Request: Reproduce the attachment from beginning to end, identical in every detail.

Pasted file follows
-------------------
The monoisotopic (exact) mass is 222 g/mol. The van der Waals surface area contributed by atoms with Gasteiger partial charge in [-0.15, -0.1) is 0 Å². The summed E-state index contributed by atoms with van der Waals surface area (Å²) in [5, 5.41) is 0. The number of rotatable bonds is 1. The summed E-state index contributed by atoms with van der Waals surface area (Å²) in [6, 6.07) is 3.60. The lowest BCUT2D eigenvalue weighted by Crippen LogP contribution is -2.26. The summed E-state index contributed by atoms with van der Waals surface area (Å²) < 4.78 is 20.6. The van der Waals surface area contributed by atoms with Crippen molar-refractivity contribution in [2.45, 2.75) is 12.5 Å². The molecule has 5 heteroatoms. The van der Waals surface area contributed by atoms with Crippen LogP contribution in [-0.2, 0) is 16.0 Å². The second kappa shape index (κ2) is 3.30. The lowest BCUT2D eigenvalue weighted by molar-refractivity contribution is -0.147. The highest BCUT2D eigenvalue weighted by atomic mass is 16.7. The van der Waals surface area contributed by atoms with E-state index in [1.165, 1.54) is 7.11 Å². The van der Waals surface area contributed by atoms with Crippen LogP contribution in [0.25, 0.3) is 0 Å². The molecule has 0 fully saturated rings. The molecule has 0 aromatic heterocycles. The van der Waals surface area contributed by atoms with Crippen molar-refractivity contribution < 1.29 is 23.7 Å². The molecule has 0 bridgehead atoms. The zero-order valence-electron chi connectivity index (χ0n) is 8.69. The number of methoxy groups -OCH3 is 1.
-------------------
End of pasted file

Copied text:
The monoisotopic (exact) mass is 222 g/mol. The van der Waals surface area contributed by atoms with Gasteiger partial charge in [-0.15, -0.1) is 0 Å². The summed E-state index contributed by atoms with van der Waals surface area (Å²) in [5, 5.41) is 0. The number of rotatable bonds is 1. The summed E-state index contributed by atoms with van der Waals surface area (Å²) in [6, 6.07) is 3.60. The lowest BCUT2D eigenvalue weighted by Crippen LogP contribution is -2.26. The summed E-state index contributed by atoms with van der Waals surface area (Å²) < 4.78 is 20.6. The van der Waals surface area contributed by atoms with Crippen molar-refractivity contribution in [2.45, 2.75) is 12.5 Å². The molecule has 5 heteroatoms. The van der Waals surface area contributed by atoms with Crippen LogP contribution in [-0.2, 0) is 16.0 Å². The second kappa shape index (κ2) is 3.30. The lowest BCUT2D eigenvalue weighted by molar-refractivity contribution is -0.147. The highest BCUT2D eigenvalue weighted by atomic mass is 16.7. The van der Waals surface area contributed by atoms with E-state index in [1.165, 1.54) is 7.11 Å². The van der Waals surface area contributed by atoms with Crippen LogP contribution in [0.25, 0.3) is 0 Å². The molecule has 0 fully saturated rings. The molecule has 0 aromatic heterocycles. The van der Waals surface area contributed by atoms with Crippen molar-refractivity contribution < 1.29 is 23.7 Å². The molecule has 0 bridgehead atoms. The zero-order valence-electron chi connectivity index (χ0n) is 8.69. The number of methoxy groups -OCH3 is 1.